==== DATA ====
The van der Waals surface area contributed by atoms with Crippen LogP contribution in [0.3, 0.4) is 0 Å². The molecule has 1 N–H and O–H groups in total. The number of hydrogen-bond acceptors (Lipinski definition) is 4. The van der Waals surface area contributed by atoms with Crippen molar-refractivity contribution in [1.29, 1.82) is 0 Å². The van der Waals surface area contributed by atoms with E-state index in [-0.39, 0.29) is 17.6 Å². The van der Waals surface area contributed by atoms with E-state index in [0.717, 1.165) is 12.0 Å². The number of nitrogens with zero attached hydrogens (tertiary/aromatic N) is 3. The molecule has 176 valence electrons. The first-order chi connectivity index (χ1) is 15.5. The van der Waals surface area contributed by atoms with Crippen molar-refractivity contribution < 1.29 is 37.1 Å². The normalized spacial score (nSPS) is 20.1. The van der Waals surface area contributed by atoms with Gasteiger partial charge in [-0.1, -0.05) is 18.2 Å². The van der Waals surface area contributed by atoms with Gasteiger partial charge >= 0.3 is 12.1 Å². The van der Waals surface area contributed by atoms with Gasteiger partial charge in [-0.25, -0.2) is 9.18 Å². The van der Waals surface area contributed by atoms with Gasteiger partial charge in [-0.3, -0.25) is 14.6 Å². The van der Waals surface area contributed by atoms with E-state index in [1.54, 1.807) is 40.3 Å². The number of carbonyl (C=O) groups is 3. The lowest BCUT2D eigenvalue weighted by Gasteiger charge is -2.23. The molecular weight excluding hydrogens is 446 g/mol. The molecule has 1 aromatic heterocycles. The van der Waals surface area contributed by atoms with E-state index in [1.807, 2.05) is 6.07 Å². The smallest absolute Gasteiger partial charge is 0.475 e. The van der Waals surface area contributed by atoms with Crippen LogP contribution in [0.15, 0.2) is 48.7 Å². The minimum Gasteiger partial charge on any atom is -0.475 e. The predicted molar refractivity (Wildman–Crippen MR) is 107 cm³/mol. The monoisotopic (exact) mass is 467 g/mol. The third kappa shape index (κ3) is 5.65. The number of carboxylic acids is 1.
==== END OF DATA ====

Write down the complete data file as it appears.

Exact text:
The van der Waals surface area contributed by atoms with Crippen LogP contribution in [0.3, 0.4) is 0 Å². The molecule has 1 N–H and O–H groups in total. The number of hydrogen-bond acceptors (Lipinski definition) is 4. The van der Waals surface area contributed by atoms with Crippen molar-refractivity contribution in [1.29, 1.82) is 0 Å². The van der Waals surface area contributed by atoms with E-state index in [-0.39, 0.29) is 17.6 Å². The van der Waals surface area contributed by atoms with E-state index in [0.717, 1.165) is 12.0 Å². The number of nitrogens with zero attached hydrogens (tertiary/aromatic N) is 3. The molecule has 176 valence electrons. The first-order chi connectivity index (χ1) is 15.5. The van der Waals surface area contributed by atoms with Crippen molar-refractivity contribution < 1.29 is 37.1 Å². The normalized spacial score (nSPS) is 20.1. The van der Waals surface area contributed by atoms with Gasteiger partial charge in [-0.1, -0.05) is 18.2 Å². The van der Waals surface area contributed by atoms with Gasteiger partial charge >= 0.3 is 12.1 Å². The van der Waals surface area contributed by atoms with Gasteiger partial charge in [-0.25, -0.2) is 9.18 Å². The van der Waals surface area contributed by atoms with Gasteiger partial charge in [-0.3, -0.25) is 14.6 Å². The van der Waals surface area contributed by atoms with E-state index in [1.54, 1.807) is 40.3 Å². The number of carbonyl (C=O) groups is 3. The lowest BCUT2D eigenvalue weighted by Gasteiger charge is -2.23. The molecular weight excluding hydrogens is 446 g/mol. The molecule has 1 aromatic heterocycles. The van der Waals surface area contributed by atoms with E-state index in [1.807, 2.05) is 6.07 Å². The smallest absolute Gasteiger partial charge is 0.475 e. The van der Waals surface area contributed by atoms with Crippen LogP contribution in [0.15, 0.2) is 48.7 Å². The minimum Gasteiger partial charge on any atom is -0.475 e. The predicted molar refractivity (Wildman–Crippen MR) is 107 cm³/mol. The monoisotopic (exact) mass is 467 g/mol. The third kappa shape index (κ3) is 5.65. The number of carboxylic acids is 1.